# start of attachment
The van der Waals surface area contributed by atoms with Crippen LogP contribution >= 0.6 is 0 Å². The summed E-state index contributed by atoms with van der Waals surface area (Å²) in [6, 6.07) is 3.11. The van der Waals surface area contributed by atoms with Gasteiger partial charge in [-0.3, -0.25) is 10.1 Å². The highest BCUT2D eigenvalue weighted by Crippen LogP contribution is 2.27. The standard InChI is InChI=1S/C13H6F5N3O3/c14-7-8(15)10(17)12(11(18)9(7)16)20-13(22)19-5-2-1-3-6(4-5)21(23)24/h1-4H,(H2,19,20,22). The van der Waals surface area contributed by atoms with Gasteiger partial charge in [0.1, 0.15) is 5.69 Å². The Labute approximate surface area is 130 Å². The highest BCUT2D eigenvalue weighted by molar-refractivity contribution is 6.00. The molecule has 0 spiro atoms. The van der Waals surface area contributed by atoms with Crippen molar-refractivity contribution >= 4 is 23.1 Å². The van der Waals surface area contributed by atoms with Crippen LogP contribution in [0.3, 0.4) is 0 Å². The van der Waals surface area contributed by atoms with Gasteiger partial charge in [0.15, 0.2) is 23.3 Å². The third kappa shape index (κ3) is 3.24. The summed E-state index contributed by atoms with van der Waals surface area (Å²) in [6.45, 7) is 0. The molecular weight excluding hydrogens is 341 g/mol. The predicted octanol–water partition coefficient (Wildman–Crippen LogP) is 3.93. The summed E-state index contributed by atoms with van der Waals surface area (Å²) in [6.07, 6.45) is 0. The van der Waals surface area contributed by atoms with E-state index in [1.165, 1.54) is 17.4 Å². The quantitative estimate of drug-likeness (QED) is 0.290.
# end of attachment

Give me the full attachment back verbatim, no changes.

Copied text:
The van der Waals surface area contributed by atoms with Crippen LogP contribution >= 0.6 is 0 Å². The summed E-state index contributed by atoms with van der Waals surface area (Å²) in [6, 6.07) is 3.11. The van der Waals surface area contributed by atoms with Gasteiger partial charge in [-0.3, -0.25) is 10.1 Å². The highest BCUT2D eigenvalue weighted by Crippen LogP contribution is 2.27. The standard InChI is InChI=1S/C13H6F5N3O3/c14-7-8(15)10(17)12(11(18)9(7)16)20-13(22)19-5-2-1-3-6(4-5)21(23)24/h1-4H,(H2,19,20,22). The van der Waals surface area contributed by atoms with Gasteiger partial charge in [0.1, 0.15) is 5.69 Å². The Labute approximate surface area is 130 Å². The highest BCUT2D eigenvalue weighted by molar-refractivity contribution is 6.00. The molecule has 0 spiro atoms. The van der Waals surface area contributed by atoms with Crippen molar-refractivity contribution >= 4 is 23.1 Å². The van der Waals surface area contributed by atoms with Crippen LogP contribution in [0.3, 0.4) is 0 Å². The van der Waals surface area contributed by atoms with Gasteiger partial charge in [0.15, 0.2) is 23.3 Å². The third kappa shape index (κ3) is 3.24. The summed E-state index contributed by atoms with van der Waals surface area (Å²) in [6.45, 7) is 0. The molecular weight excluding hydrogens is 341 g/mol. The predicted octanol–water partition coefficient (Wildman–Crippen LogP) is 3.93. The summed E-state index contributed by atoms with van der Waals surface area (Å²) in [6.07, 6.45) is 0. The van der Waals surface area contributed by atoms with E-state index in [1.165, 1.54) is 17.4 Å². The quantitative estimate of drug-likeness (QED) is 0.290.